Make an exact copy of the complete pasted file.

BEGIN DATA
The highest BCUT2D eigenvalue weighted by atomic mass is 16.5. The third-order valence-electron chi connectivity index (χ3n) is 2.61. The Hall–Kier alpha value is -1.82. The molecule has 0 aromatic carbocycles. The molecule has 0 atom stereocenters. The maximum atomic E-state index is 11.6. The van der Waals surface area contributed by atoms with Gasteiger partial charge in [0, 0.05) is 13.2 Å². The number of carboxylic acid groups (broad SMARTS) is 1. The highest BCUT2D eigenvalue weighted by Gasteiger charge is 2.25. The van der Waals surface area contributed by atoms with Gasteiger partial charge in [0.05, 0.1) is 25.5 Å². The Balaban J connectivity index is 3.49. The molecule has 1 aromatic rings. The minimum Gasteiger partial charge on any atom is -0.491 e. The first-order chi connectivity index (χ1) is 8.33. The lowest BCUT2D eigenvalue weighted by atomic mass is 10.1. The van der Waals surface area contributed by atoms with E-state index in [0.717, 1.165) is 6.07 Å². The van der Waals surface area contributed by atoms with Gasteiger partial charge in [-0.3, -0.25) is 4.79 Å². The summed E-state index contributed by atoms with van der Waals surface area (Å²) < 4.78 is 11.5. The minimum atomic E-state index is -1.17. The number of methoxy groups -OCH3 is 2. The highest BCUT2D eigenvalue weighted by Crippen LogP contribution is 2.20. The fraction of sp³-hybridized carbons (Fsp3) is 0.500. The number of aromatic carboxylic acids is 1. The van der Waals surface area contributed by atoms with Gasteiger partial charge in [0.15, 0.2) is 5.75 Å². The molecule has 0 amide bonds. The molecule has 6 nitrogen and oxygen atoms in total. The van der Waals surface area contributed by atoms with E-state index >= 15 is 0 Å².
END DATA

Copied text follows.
The highest BCUT2D eigenvalue weighted by atomic mass is 16.5. The third-order valence-electron chi connectivity index (χ3n) is 2.61. The Hall–Kier alpha value is -1.82. The molecule has 0 aromatic carbocycles. The molecule has 0 atom stereocenters. The maximum atomic E-state index is 11.6. The van der Waals surface area contributed by atoms with Gasteiger partial charge in [0, 0.05) is 13.2 Å². The number of carboxylic acid groups (broad SMARTS) is 1. The highest BCUT2D eigenvalue weighted by Gasteiger charge is 2.25. The van der Waals surface area contributed by atoms with Gasteiger partial charge in [0.05, 0.1) is 25.5 Å². The Balaban J connectivity index is 3.49. The molecule has 1 aromatic rings. The minimum Gasteiger partial charge on any atom is -0.491 e. The first-order chi connectivity index (χ1) is 8.33. The lowest BCUT2D eigenvalue weighted by atomic mass is 10.1. The van der Waals surface area contributed by atoms with E-state index in [0.717, 1.165) is 6.07 Å². The van der Waals surface area contributed by atoms with Gasteiger partial charge in [-0.3, -0.25) is 4.79 Å². The summed E-state index contributed by atoms with van der Waals surface area (Å²) < 4.78 is 11.5. The minimum atomic E-state index is -1.17. The number of methoxy groups -OCH3 is 2. The highest BCUT2D eigenvalue weighted by Crippen LogP contribution is 2.20. The fraction of sp³-hybridized carbons (Fsp3) is 0.500. The number of aromatic carboxylic acids is 1. The van der Waals surface area contributed by atoms with Gasteiger partial charge in [0.15, 0.2) is 5.75 Å². The molecule has 0 amide bonds. The molecule has 6 nitrogen and oxygen atoms in total. The van der Waals surface area contributed by atoms with E-state index >= 15 is 0 Å².